Odontomantis spp. (Ant Mantis)

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agent A

the autistic flower mantis
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Odontomantis spp. (Ant mantises)
Introduction:

hailing from southern Asia, the Odontomantis genus contains multiple species known for their mimicry of black ants as young nymphs. these charming little mantises are barely an inch long and live a surprisingly long time as adults

the adults have a lovely evergreen color with charming yellow or black dots on the lower abdomen

Difficulty level:intermediate

Behavior/Temperament:

nymphs are active and somewhat shy, adults move swiftly

they don't like being housed too densely and despite lower cannibalism than others, housing them together increases stress which heightens mortality

Captive environment

odontomantis need it fairly humid. temperatures between 75 and 80 are adequate, but regular spritzing is needed to prevent dehydration. young nymphs need plastic containers with lightly ventilated lids and plenty of perches. misting should be done twice a day from L1 to L4, then daily misting until adulthood works well. adults don't seem to need as much misting but they do benefit from the occasional spraying

these guys are small and 16oz deli cups will comfortably house them their whole lives

Feeding:

the small hatchling nymphs are somewhat apprehensive about food at first

d.melanogaster are adequate in size but do not offer too many at once and wait 3 or 4 days to start feeding them. they won't eat much at first but by L3 they will eat a lot of d.hydei

at L5 houseflies can be offered

these mantises will eat flies, moths, and roaches

Breeding:

these are prolific mantises. females lay 8-12 ooths in their lifetime, each of which hatches 25-30 nymphs in a little less than a month (24-28 days)

as these spectacular mantises grow, the legs get a red color and the bodies turn green

they get closer to the adult color each molt

males molt 6 times and females molt 7 times

males live a surprisingly long time, 2-3 months as adults, and are fairly small. they only need weekly feeding of a housefly as adults

females are larger and eat much more

adults are receptive 15-20 days after the final molt

these guys don't seem to get pheromone saturation issues and males can mate pretty much until the day before they die

one must simply put the female in the male's cage

females are rarely aggressive to the males

the male promptly mounts the female and once connected, mating lasts 25-70 minutes

males can mate every other day and I've gotten 2 females mated with the same male 3 times each in the same week

within a few days of mating, a female will deposit a round, segmented ooth

they will lay an ooth every 6-9 days for the first few months of adulthood

females can live 6 months as adults

ooths should be incubated between 75 and 80 degrees with regular heavy misting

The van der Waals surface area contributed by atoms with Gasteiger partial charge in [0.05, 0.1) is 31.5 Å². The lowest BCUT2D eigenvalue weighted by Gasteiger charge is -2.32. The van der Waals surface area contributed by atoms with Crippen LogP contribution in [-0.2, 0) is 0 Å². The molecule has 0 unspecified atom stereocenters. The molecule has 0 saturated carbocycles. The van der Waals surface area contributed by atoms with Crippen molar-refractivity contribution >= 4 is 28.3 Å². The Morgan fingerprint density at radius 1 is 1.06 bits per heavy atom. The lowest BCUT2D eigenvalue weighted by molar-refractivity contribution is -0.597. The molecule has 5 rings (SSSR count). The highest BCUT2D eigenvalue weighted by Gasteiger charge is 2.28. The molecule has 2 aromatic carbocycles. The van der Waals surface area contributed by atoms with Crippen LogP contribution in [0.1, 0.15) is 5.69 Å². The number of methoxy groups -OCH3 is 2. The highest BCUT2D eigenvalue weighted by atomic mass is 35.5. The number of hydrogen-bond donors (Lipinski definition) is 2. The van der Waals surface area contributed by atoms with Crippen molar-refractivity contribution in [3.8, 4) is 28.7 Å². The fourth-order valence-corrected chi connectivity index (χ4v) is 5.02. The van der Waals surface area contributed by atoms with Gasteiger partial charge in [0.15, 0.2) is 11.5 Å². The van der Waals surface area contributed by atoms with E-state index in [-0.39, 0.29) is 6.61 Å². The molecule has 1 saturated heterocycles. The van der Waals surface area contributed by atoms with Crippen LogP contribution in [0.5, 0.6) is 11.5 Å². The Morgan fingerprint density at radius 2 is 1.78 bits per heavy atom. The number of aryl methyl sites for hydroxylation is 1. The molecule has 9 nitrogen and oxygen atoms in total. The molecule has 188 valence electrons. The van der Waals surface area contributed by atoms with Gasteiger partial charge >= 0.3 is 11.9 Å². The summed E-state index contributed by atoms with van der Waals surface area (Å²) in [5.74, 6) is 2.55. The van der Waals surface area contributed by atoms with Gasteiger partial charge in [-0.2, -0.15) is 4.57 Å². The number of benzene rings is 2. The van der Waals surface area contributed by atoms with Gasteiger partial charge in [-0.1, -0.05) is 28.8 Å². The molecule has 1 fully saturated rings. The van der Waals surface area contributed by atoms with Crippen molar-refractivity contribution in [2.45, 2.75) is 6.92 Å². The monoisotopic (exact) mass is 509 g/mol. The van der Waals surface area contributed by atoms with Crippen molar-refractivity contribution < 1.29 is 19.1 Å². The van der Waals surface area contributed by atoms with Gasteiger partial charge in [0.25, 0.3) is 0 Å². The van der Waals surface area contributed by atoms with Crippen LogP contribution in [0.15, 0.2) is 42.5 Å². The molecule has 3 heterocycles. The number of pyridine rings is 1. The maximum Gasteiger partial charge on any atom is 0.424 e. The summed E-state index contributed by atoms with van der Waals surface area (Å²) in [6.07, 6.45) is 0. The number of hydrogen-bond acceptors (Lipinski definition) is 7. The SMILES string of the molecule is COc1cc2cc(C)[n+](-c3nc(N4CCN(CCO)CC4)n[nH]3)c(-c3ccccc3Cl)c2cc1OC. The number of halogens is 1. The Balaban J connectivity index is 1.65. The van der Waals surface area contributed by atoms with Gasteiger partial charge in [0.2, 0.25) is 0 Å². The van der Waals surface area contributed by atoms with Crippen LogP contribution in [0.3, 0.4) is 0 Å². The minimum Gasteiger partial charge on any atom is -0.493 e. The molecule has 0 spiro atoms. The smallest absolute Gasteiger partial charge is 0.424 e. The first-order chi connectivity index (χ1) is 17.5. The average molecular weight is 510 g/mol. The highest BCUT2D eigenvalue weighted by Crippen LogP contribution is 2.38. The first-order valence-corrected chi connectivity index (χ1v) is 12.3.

hatching usually occurs shortly after a light goes on

nymphs need a lot of room and plenty of moisture

nymhps easily dehydrate, and this makes them harder than other mantises to rear because when they are dehydrated they don't eat and it is hard to keep them alive

 
Last edited by a moderator:
I looked it up and it says medium humidity so make sure to not have too little or too much. In order to have medium humidity I would suggest instead of having a completely closed container with substrate to instead have mesh on top with substrate, therefore giving breathing space. Anyone, correct me if I am wrong.

 
Mist twice a day up to L4, then once a day should be enough. Good ventilation is also key

 
Hey dear mantid community,

Sorry for reviving a dead thread. But my Odontomantis weirdly leaves red to darkish brown big spots in his enclosure, even on the gaze. And google really didn't help my out at all.

So I was wondering, if someone around here can tell me what's happening with the little guy. 

You can see it on the leaf in the middle of the picture to the left. It's darkish brown to red. I got him since a little over 2 weeks, he came as L3 and went to L4 now without any problems. But this fluid stuff really concerns me. I switched from small fruitflies to bigger ones after the shed, but that thing with the gaze (3rd picture) happened before. So I'm neither sure if there is a direct connection to what is feed to him. 

20201019_143104.jpg


Here you can see him standing somewhere, where I can confirm that wasn't there before him being around there (it's not his shadow).

20201019_143059.jpg


On the gaze, something like that appeared the first time like 1 and a half weeks ago. 

20201019_143119.jpg


Thank you all very much, every guess is appreciated. Sorry for (hopefully non-occuring) mistakes, as english is not my first language. 
Have a great day everyone! 

 
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